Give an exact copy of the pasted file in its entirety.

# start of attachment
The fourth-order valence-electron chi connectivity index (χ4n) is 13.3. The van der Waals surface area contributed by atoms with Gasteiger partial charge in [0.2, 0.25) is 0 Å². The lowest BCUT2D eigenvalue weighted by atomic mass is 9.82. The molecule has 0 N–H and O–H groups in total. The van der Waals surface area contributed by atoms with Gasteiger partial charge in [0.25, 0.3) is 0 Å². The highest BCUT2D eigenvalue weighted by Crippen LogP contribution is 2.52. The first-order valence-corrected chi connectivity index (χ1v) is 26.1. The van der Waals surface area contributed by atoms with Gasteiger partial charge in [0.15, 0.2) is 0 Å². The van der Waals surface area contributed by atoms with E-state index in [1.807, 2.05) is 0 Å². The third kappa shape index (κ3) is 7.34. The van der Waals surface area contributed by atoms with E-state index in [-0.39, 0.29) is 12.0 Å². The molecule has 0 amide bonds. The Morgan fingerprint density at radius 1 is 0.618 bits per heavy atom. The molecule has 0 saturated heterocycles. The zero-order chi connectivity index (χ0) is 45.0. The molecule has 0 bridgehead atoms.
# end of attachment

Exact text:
The fourth-order valence-electron chi connectivity index (χ4n) is 13.3. The van der Waals surface area contributed by atoms with Gasteiger partial charge in [0.2, 0.25) is 0 Å². The lowest BCUT2D eigenvalue weighted by atomic mass is 9.82. The molecule has 0 N–H and O–H groups in total. The van der Waals surface area contributed by atoms with Gasteiger partial charge in [0.25, 0.3) is 0 Å². The highest BCUT2D eigenvalue weighted by Crippen LogP contribution is 2.52. The first-order valence-corrected chi connectivity index (χ1v) is 26.1. The van der Waals surface area contributed by atoms with Gasteiger partial charge in [0.15, 0.2) is 0 Å². The van der Waals surface area contributed by atoms with E-state index in [1.807, 2.05) is 0 Å². The third kappa shape index (κ3) is 7.34. The van der Waals surface area contributed by atoms with E-state index in [-0.39, 0.29) is 12.0 Å². The molecule has 0 amide bonds. The Morgan fingerprint density at radius 1 is 0.618 bits per heavy atom. The molecule has 0 saturated heterocycles. The zero-order chi connectivity index (χ0) is 45.0. The molecule has 0 bridgehead atoms.